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India’s Unwavering Sovereignty Can Assure Return of PoK

Ajay Bisaria is an esteemed Indian diplomat known for his exemplary service and diplomatic acumen. Bisaria embarked on his diplomatic career with a strong academic foundation, holding a bachelor’s degree in economics from St. Stephens College, Delhi University, and a master’s degree in Business Administration from the Indian Institute of Management, Calcutta. He joined the Indian Foreign Service in 1987, marking the beginning of a distinguished journey in international diplomacy.

Throughout his career, Bisaria has held various crucial positions both domestically and internationally, showcasing his versatility and capability in handling diverse diplomatic challenges. He has served in key roles within the Ministry of External Affairs in New Delhi, contributing significantly to India’s foreign policy formulation and implementation.

Bisaria’s international assignments have been equally illustrious, demonstrating his commitment to fostering strong bilateral and multilateral relations. Notably, he served as India’s Ambassador to Poland and Lithuania, where he played a pivotal role in enhancing India’s ties with these European nations.

In 2017, Ajay Bisaria assumed the role of India’s High Commissioner to Pakistan, a position requiring astute diplomatic skills given the complex relationship between the two neighboring countries. During his tenure, he worked diligently to navigate through various challenges while striving to promote dialogue and cooperation between India and Pakistan.

Bisaria is widely recognized for his calm demeanor, strategic thinking, and diplomatic finesse, which have been instrumental in advancing India’s interests on the global stage. His dedication to diplomacy and his ability to foster constructive dialogue make him a respected figure in both Indian and international diplomatic circles. As a seasoned diplomat, Ajay Bisaria continues to contribute to India’s diplomatic endeavors, leaving an indelible mark on the country’s foreign relations landscape.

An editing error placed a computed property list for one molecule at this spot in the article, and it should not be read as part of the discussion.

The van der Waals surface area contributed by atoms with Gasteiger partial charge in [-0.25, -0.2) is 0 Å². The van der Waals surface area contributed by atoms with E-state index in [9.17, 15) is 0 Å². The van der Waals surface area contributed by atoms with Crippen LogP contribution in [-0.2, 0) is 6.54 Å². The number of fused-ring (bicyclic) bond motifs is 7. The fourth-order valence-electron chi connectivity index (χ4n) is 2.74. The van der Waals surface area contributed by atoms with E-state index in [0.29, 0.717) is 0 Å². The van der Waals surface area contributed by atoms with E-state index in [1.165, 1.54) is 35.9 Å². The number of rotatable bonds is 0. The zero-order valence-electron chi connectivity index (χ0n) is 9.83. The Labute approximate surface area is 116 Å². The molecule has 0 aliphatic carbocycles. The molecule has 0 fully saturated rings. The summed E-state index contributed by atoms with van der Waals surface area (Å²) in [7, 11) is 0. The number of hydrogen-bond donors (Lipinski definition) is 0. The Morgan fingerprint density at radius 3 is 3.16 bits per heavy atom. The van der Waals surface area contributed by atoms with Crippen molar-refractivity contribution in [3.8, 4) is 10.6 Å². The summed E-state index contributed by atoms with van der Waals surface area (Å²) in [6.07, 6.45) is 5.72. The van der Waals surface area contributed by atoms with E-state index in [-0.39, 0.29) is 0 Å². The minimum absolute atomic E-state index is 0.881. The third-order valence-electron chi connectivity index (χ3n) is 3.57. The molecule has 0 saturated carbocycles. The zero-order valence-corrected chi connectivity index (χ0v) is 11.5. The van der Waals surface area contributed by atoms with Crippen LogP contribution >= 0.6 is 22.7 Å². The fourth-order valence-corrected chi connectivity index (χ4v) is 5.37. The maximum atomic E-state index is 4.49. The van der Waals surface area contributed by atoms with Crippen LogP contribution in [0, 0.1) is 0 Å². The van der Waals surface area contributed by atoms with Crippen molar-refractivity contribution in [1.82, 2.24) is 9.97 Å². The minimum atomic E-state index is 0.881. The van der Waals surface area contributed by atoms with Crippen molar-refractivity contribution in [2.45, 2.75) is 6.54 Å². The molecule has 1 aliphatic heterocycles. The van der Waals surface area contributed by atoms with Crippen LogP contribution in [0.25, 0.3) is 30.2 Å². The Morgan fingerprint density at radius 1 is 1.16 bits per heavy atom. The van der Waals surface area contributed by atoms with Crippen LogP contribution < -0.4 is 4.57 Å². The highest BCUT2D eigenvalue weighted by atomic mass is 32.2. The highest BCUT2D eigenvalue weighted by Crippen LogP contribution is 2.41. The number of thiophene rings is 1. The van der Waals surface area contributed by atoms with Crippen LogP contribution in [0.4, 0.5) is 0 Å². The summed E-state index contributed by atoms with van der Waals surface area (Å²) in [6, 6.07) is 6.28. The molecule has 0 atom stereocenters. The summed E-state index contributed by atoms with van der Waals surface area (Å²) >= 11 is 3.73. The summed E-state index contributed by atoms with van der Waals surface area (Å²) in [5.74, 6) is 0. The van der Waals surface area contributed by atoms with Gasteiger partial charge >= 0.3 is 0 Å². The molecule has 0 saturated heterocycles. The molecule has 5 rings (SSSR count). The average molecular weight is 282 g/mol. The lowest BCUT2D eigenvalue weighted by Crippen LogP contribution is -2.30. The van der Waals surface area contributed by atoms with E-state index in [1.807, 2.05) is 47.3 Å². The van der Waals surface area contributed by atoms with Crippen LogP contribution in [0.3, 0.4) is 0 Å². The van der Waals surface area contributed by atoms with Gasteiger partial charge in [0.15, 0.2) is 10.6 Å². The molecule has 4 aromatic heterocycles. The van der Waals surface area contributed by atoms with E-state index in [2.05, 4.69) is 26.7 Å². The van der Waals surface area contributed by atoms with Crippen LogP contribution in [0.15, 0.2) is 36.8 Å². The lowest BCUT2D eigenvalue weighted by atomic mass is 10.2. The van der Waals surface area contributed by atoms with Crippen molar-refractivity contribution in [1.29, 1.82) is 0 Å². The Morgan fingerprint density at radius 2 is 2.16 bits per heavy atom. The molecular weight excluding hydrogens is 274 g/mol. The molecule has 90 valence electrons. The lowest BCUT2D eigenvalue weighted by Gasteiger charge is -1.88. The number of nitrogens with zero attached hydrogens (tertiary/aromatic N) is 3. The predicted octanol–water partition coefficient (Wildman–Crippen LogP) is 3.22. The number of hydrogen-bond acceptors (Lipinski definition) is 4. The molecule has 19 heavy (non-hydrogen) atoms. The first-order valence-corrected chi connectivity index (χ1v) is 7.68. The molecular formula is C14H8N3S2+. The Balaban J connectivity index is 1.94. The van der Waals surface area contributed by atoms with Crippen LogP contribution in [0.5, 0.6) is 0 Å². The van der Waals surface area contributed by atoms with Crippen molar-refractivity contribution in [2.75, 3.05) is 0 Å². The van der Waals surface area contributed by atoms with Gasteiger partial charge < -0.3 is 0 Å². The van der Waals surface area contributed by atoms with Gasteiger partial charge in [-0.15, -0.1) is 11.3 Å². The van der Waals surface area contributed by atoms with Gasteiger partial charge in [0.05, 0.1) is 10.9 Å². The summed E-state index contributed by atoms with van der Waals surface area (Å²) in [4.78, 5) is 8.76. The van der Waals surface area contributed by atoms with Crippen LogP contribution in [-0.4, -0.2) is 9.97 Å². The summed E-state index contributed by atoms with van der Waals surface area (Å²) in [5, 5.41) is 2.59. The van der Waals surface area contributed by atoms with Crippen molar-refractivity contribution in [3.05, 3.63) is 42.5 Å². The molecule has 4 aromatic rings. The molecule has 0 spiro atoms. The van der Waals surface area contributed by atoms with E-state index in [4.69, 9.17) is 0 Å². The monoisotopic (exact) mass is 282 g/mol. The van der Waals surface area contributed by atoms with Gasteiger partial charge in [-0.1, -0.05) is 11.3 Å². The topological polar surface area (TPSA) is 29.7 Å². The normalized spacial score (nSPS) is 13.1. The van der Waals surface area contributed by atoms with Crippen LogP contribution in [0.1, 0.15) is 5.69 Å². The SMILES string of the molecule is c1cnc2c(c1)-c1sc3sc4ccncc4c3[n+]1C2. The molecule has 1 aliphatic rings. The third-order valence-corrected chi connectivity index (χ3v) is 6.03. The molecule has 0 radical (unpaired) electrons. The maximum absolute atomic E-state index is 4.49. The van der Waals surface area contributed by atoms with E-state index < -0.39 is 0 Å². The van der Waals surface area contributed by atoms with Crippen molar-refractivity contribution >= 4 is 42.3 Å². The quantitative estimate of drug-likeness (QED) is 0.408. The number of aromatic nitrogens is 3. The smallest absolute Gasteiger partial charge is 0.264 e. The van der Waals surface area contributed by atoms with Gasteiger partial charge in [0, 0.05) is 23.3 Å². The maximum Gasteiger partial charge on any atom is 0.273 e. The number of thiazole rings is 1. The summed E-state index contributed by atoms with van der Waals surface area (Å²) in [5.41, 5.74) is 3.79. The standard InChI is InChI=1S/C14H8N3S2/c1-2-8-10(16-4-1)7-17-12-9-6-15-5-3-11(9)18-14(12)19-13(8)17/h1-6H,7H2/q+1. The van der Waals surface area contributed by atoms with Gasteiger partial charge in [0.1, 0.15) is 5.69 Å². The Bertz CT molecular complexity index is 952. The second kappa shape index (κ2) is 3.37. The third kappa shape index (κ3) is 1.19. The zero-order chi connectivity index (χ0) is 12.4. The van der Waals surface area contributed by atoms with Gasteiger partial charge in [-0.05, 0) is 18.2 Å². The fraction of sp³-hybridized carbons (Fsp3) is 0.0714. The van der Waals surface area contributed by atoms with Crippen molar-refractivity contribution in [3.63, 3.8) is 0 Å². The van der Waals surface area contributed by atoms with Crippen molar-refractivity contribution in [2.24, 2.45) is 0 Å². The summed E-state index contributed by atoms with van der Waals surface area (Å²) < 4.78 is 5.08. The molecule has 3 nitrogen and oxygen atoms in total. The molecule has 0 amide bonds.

During an exclusive conversation with The Interview World at the World Book Fair, Ajay Bisaria delved into his recently published book, “Anger Management: The Troubled Diplomatic Relationship between India and Pakistan.” He explored a range of topics including Indo-Pak relations, India’s dynamics with China and Pakistan, the abrogation of Article 370, its implications for Pakistan, and the potential for the return of PoK to India. Let’s explore the key highlights of his analysis.

Q: Given India’s adoption of a muscular policy towards Pakistan, what key dynamics or trends are emerging in Indo-Pak relations?

A: It appears that progress is on the horizon as we move towards the latter part of the year. With Pakistan facing impending elections, there’s some uncertainty about the country’s trajectory, yet we anticipate gaining clarity in due time. Likewise, as India prepares for its electoral process, there’s hope that once the elections conclude, we can focus on enhancing mutual understanding and fostering constructive dialogue. This optimistic outlook suggests that despite current uncertainties, there’s potential for positive developments in the region, paving the way for a more harmonious and cooperative atmosphere shortly.

Q: What are the key conceptual differences between India’s relations with China and Pakistan, considering the historical, geopolitical, and strategic dynamics involved?